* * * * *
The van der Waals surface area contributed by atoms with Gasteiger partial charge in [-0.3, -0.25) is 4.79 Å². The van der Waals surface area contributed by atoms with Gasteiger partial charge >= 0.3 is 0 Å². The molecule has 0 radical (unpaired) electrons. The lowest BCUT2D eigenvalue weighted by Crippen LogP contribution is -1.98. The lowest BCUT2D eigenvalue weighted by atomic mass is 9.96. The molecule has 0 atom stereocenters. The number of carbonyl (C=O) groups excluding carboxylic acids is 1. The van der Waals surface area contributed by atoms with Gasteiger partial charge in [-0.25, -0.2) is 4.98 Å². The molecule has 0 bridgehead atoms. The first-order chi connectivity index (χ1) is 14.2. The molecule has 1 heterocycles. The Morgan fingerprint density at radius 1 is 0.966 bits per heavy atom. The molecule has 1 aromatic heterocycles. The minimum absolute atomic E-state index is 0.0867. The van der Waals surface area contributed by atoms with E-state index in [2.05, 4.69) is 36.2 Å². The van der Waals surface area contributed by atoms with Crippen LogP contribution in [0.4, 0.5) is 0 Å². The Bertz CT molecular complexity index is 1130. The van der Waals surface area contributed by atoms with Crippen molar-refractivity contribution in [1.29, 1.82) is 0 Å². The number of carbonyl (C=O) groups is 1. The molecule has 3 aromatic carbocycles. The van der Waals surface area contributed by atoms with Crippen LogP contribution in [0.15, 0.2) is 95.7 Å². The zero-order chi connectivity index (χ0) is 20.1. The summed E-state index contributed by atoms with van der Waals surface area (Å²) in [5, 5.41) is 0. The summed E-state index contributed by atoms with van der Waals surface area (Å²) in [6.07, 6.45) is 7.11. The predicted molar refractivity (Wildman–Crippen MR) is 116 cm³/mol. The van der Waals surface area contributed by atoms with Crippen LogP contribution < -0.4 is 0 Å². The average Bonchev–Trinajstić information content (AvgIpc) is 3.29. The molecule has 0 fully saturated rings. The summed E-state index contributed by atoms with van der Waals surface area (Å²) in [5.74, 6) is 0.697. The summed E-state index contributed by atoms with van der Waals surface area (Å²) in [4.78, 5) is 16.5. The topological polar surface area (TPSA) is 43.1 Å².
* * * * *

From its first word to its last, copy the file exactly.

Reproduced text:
The van der Waals surface area contributed by atoms with Gasteiger partial charge in [-0.3, -0.25) is 4.79 Å². The van der Waals surface area contributed by atoms with Gasteiger partial charge >= 0.3 is 0 Å². The molecule has 0 radical (unpaired) electrons. The lowest BCUT2D eigenvalue weighted by Crippen LogP contribution is -1.98. The lowest BCUT2D eigenvalue weighted by atomic mass is 9.96. The molecule has 0 atom stereocenters. The number of carbonyl (C=O) groups excluding carboxylic acids is 1. The van der Waals surface area contributed by atoms with Gasteiger partial charge in [-0.25, -0.2) is 4.98 Å². The molecule has 0 bridgehead atoms. The first-order chi connectivity index (χ1) is 14.2. The molecule has 1 heterocycles. The Morgan fingerprint density at radius 1 is 0.966 bits per heavy atom. The molecule has 1 aromatic heterocycles. The minimum absolute atomic E-state index is 0.0867. The van der Waals surface area contributed by atoms with E-state index in [2.05, 4.69) is 36.2 Å². The van der Waals surface area contributed by atoms with Crippen LogP contribution in [0.4, 0.5) is 0 Å². The Bertz CT molecular complexity index is 1130. The van der Waals surface area contributed by atoms with Crippen molar-refractivity contribution in [1.29, 1.82) is 0 Å². The number of carbonyl (C=O) groups is 1. The molecule has 3 aromatic carbocycles. The van der Waals surface area contributed by atoms with Crippen LogP contribution in [0.15, 0.2) is 95.7 Å². The zero-order chi connectivity index (χ0) is 20.1. The summed E-state index contributed by atoms with van der Waals surface area (Å²) in [5, 5.41) is 0. The summed E-state index contributed by atoms with van der Waals surface area (Å²) in [6.07, 6.45) is 7.11. The predicted molar refractivity (Wildman–Crippen MR) is 116 cm³/mol. The van der Waals surface area contributed by atoms with Crippen LogP contribution < -0.4 is 0 Å². The average Bonchev–Trinajstić information content (AvgIpc) is 3.29. The molecule has 0 fully saturated rings. The summed E-state index contributed by atoms with van der Waals surface area (Å²) in [5.74, 6) is 0.697. The summed E-state index contributed by atoms with van der Waals surface area (Å²) in [4.78, 5) is 16.5. The topological polar surface area (TPSA) is 43.1 Å².